Last night, Pete asked us at dinner what poetry is. Carolyn got going on a good four-year-old-level answer, and then Pete volunteered,
"A poem is when you read something, and you see things that are different."
And we said, um, bwa? (As many of you will know, he's getting pretty close to a number of classic formulations of poetry's function.) I have no idea where this came from, and I don't mean that in a "Wow, this kid is an inexplicable genius" kind of way. I mean that we can't remember saying or reading anything remotely like this to Pete, and it isn't the kind of thing we think he'd run into at daycare. (Any of his preschool teachers or babysitters think you're the source?) And although we've read tons of poems to him, they tend, of course, to be rhymey, story-driven kids' poems, so it's hard to imagine him deriving such a definition from that. He has never said anything I found so mysterious.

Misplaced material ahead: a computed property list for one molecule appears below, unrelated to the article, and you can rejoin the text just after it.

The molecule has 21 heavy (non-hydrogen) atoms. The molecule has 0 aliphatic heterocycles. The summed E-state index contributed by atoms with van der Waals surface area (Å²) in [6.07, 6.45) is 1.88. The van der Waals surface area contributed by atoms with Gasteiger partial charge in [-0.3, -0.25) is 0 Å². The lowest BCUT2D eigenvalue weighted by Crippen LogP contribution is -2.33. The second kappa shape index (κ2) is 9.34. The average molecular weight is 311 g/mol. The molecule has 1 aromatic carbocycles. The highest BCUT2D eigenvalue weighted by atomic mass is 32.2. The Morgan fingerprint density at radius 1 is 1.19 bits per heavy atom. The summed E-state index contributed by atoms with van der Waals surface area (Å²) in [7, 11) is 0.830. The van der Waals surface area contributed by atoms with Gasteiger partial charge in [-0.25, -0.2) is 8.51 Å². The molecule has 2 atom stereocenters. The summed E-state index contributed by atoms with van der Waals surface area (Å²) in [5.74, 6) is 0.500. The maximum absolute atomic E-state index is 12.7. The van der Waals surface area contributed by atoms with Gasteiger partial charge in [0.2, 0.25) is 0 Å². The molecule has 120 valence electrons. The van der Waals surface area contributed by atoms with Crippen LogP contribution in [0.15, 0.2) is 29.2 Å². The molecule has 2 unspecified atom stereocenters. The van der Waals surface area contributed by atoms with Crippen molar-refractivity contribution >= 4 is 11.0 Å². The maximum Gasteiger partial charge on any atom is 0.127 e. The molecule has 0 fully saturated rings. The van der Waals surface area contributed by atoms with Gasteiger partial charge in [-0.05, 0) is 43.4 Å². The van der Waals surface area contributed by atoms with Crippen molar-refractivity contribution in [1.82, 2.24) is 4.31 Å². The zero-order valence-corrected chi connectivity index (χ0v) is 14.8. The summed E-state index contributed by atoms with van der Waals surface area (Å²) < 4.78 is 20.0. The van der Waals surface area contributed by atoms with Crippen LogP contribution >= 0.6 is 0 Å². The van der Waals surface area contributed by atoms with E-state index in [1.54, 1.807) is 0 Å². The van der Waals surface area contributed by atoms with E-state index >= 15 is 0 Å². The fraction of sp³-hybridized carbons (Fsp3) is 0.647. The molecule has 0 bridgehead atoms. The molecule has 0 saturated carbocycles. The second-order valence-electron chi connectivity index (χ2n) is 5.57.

In the moment, of course, I didn't tell him any of this. I did what any parent would do: I scolded him for wordiness, made him revise out the two needless "to be" verbs, and showed him how he could express the same sentiment directly as "poetry transforms vision." Then I explained how even better formulations might reflect the transformative power of poetry in their language, and sent him to bed with a copy of Shelley's Defence of Poetry and my lecture notes.